CLL patient shares his experience with the disease and the importance of aiming to live his life to the fullest despite his diagnosis.
Growing up in New York, Pete lived a fairly traditional life. He knew firsthand what it was like to stay the course and make his family happy. He was a good student and son, became an Eagle Scout at 13 and later graduated from an Ivy League university.
“For most people, and definitely for me, we live in a world of fitting in and adapting with the rest of society,” Pete, 81, says. “I did as most kids do, I embraced my family’s values as mine and wanted to be the best little boy in the world and meet the approval of others regardless.”
Pete found himself experiencing a similar feeling of what he terms “keeping calm and carrying on” later in his adulthood when he was diagnosed with chronic lymphocytic leukemia (CLL) — a type of blood cancer - at the age of 69. But this wasn’t the first time he came face to face with a life-altering event.
At 24, he married a woman named Jackie, and they had two children together and were living as a family in Asheville, North Carolina. Pete and Jackie cared deeply about each other and had a wonderful relationship with their kids, yet, they found themselves experiencing issues 13 years into their marriage. Pete needed to reset his course and separated from his wife to embrace a side of him he rarely accepted: Pete came out as a gay man.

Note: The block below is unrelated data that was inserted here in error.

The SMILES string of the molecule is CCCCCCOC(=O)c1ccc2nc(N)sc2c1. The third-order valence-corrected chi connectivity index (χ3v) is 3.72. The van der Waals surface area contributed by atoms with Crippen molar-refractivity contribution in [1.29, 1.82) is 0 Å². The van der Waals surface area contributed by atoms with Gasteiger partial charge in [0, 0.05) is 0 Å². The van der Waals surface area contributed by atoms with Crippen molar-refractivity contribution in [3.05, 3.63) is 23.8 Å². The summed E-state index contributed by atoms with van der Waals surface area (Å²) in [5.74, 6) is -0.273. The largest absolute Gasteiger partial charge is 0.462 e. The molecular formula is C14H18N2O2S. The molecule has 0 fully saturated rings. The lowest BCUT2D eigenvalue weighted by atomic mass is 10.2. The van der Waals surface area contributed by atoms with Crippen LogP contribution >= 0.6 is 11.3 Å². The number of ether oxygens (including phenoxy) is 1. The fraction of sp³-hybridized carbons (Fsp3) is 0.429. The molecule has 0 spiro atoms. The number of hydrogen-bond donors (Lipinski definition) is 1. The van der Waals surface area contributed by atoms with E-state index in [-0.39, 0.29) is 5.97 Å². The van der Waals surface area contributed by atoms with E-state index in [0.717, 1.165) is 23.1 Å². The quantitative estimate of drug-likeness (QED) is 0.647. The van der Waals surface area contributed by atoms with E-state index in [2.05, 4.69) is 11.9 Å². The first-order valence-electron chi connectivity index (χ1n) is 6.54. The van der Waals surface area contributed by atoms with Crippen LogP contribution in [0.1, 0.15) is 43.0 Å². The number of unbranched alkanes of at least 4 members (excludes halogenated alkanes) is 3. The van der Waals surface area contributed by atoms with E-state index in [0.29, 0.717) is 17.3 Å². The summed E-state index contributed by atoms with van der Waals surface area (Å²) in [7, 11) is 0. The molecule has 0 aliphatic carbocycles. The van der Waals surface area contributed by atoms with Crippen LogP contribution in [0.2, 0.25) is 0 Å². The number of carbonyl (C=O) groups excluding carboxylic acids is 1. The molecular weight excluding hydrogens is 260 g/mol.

“While in the closet, I knew instinctively how to pretend to be straight. It was similar to what my family and I did being Jewish in a very Christian community,” Pete says. “The parallels were clear: you can either be very conspicuous and defiant or you can keep your head down and fit in. I fit in well.” Pete moved to New York City and began to live the life he long dreamt of. Soon after, Pete met and fell in love with his now-husband of 33 years, Wes. “It was a bitter cold night, and I couldn’t get a cab, but knew I could find one outside the Plaza Hotel, where Wes had worked at the time. We literally met as we both went through revolving door,” Pete says. “It was the best door I ever walked through. I got lucky.”
During the time of his CLL diagnosis, Pete had Wes by his side. “It was scary, but I faced it with the love and support from Wes.”
The two were living a life full of travel and activity, making his diagnosis more of a shock because Pete had not experienced any symptoms aside from some fatigue while rock climbing on a trip in Patagonia, Argentina.
“Although the friends I was hiking with in Argentina were younger than me, some of them by a fair amount, I had always been able to keep up with them pretty well,” Pete says. “I hadn't felt the fatigue while hiking, but when we were climbing, I seemed to get out of breath much more readily than I had previously and more than I expected. In retrospect, I realized that was a warning sign, a symptom. It was an ‘aha’ moment.”
Following his trip to Argentina, Pete went to see his doctor for a routine checkup and was told to see a hematologist oncologist after his blood work showed his white blood cell count was high. He was ultimately diagnosed with CLL.